I think it was only fitting that the great Chris Crutcher would hopefully have the last word in the latest perceived attack on Young Adult literature. As I’ve told Chris on more than one occasion if it wasn’t for him and his groundbreaking books, myself and a whole lot of other authors wouldn’t be able to do what we do. I think I once told him that he took all the heat so the rest of us could curse in our books! You can read his fantastic piece here: http://www.huffingtonpost.com/chris-crutcher/young-adult-fiction_b_906398.html The title of his piece (or the Huff post title) is “Let Teens Choose,” which I think we all can wholeheartedly agree with. But what do Teens have to choose from? This leads me to something that’s been on my mind for quite a while.
Sometime while I wasn’t looking, (or maybe I was just speaking/traveling, writing & raising a small child) YA lit exploded. Going from just “experimental” as my publisher called my first novel “Names Will Never Hurt Me“(2004) to as everyday as apple pie and Vampires. (What?) But I digress . . .
There is a huge YA presence on and in every conceivable social media platform, none more vocal and visible than twitter. #yalitchat is HUGE to put it mildly and it’s brainchild Georgia McBride has done an absolutely brilliant job in its creation and evolution. Yalitchat.org really is a one stop site for every possible facet of YA. Check it out here: http://yalitchat.ning.com/ I’ve lurked and from time to time tweeted on the weekly chats, they are for the most part high-spirited, positive and respectful discussions on all things YA . Encompassing wide-ranging topics with guest authors, editors, agents and others from the publishing world.
With this explosion and proliferation of YA in every corner of our online world has the YA community, (for lack of a better moniker) lost sight of its objectivity? I have been at times a critic of the #yasaves twitter hashtag which was born in response to the WSJ article. I felt it went from some solid discussions to an all out flogging and I recently made the comparison to “beating a dead horse with a Louisville Slugger.” What struck me the most about the tweets was an apparent lack of self-criticism. Not so much on the individual level, but as a group, en mass it became an us against them mentality. And if one lurks and listens and reads enough tweets throughout the YA landscape, by and large that is the overall impression you come away with. If you’re not with us you’re against us.
Okay, let me get straight to the point. (Finally you say.) There’s a lot of crappy YA books. There I said it. There’s also a lot of crappy adult books, hip hop, pop, rock music, paintings etc… Publishing is going through growing pains (or dying pains depending on your POV) and it is a fact that there is less and less “literary” YA being procured by publishers. That being said, there is more and more of the same kinds of books being published. (And this goes across multiple subgenres in YA.) Don’t get me wrong, there are still wonderful YA novels being published, but as traditional publishing continues to reel from the economic downturn, the closure of Brick and Mortar Bookstores and an ever-present and encroaching Ebook world, they are going more and more with what has worked before. Tried and true formulaic writing, series etc… But what is crap, and what is a wonderful YA novel? Well, yes, crap is in the eye of the beholder as is beauty, but if as the Huff Post title says we are to “let our teens choose,” then we should also be real about what they have to choose from. We can’t just defend YA from all its critics with one big loud 140 character brushstroke— one size fits all response.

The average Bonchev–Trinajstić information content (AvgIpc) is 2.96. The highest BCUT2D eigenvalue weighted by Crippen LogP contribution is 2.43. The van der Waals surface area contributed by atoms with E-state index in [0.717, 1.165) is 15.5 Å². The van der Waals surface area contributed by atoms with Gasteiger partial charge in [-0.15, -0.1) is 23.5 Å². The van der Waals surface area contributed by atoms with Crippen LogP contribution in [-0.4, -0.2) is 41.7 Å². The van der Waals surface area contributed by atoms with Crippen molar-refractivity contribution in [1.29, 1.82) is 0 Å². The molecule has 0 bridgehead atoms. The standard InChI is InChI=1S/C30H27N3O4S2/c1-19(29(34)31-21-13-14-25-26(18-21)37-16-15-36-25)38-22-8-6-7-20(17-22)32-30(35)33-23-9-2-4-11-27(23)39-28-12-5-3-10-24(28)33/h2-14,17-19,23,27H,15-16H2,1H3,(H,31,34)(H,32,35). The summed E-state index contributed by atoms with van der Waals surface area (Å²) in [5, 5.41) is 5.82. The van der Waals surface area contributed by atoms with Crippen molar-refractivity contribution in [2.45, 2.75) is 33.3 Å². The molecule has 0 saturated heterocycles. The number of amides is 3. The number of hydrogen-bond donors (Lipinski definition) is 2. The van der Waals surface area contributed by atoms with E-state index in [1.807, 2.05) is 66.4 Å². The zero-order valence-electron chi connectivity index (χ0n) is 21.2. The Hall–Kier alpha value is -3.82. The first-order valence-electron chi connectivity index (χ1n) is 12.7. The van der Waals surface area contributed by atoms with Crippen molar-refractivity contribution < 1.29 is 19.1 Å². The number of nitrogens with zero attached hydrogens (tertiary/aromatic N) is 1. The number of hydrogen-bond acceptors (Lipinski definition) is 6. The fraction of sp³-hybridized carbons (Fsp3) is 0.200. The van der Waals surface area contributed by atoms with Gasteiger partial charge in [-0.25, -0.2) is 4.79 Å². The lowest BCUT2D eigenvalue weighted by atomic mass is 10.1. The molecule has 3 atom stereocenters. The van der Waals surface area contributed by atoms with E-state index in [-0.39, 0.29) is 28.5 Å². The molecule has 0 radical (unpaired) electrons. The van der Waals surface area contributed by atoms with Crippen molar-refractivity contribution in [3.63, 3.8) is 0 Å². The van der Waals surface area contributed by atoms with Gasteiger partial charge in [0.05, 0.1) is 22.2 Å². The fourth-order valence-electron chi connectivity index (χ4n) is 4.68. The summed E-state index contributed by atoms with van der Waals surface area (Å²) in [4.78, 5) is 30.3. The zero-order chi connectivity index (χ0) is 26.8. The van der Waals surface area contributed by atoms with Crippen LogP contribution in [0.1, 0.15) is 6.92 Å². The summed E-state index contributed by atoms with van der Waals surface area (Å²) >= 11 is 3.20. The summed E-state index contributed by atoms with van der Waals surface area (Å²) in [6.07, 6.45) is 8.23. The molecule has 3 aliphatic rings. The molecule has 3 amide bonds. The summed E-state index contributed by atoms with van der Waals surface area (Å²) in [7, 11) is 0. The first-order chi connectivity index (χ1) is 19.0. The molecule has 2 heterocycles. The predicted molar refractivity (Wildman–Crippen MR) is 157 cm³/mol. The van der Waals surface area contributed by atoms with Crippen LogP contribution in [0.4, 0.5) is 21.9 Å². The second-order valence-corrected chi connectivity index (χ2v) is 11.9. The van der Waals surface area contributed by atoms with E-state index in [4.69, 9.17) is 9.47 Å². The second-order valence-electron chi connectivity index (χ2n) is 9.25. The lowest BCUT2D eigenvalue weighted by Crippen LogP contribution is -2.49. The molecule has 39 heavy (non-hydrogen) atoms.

Lets remember, YA is just one cog in a multi- billion dollar publishing industry. Those staring at profit margins really aren’t interested in the salient value of a book or its effect on the teen that reads it. I believe, they could care less if it actually saves anyone, or if they use it as toilet paper. Whether its shoes, widgets or books the principles are the same. If it sells, we do it again, and again and again, ad nauseam . . .
Can YA, as this big community, honestly look itself in the mirror and say, yeah, I could see how a parent could think all YA is dark just by taking a quick glance at the limited displays in bookstores, the limited choices these dying chains have to offer it’s teens and their parents. Weeding great books to feed a machine that ultimately has eaten itself. Can we say, yeah there is a lot of crap out there, whatever crap is, and maybe we should look more critically at those who have the power to buy a manuscript instead of just trying to shine their pedestals in hopes of getting an up close and personal glimpse of the interior of those cracking Ivory Towers.
Ultimately, a book can save a life, I believe that, I’ve seen it. But it can also be a waste of some kid’s hard-earned money that he or she can never get back.
Lets just be sure we talk about that kid too . . . .